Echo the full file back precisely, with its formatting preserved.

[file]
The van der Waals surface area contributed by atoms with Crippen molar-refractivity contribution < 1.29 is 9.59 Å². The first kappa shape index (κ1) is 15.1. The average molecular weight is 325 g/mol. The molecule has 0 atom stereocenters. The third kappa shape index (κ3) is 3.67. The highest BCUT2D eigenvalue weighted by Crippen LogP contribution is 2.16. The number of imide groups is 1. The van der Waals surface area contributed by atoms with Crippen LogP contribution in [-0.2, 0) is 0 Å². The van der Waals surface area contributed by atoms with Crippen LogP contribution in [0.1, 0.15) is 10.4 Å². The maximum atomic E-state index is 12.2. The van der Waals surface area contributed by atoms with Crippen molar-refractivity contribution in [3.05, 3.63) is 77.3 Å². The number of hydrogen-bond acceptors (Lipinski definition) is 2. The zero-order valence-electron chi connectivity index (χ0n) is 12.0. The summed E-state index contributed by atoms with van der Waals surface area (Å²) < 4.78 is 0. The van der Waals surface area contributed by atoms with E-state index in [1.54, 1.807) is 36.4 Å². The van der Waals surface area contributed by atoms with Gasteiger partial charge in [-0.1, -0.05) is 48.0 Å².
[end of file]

The van der Waals surface area contributed by atoms with Crippen molar-refractivity contribution < 1.29 is 9.59 Å². The first kappa shape index (κ1) is 15.1. The average molecular weight is 325 g/mol. The molecule has 0 atom stereocenters. The third kappa shape index (κ3) is 3.67. The highest BCUT2D eigenvalue weighted by Crippen LogP contribution is 2.16. The number of imide groups is 1. The van der Waals surface area contributed by atoms with Crippen LogP contribution in [-0.2, 0) is 0 Å². The van der Waals surface area contributed by atoms with Crippen LogP contribution in [0.1, 0.15) is 10.4 Å². The maximum atomic E-state index is 12.2. The van der Waals surface area contributed by atoms with Crippen molar-refractivity contribution in [3.05, 3.63) is 77.3 Å². The number of hydrogen-bond acceptors (Lipinski definition) is 2. The zero-order valence-electron chi connectivity index (χ0n) is 12.0. The summed E-state index contributed by atoms with van der Waals surface area (Å²) < 4.78 is 0. The van der Waals surface area contributed by atoms with E-state index in [1.54, 1.807) is 36.4 Å². The van der Waals surface area contributed by atoms with Gasteiger partial charge in [-0.1, -0.05) is 48.0 Å².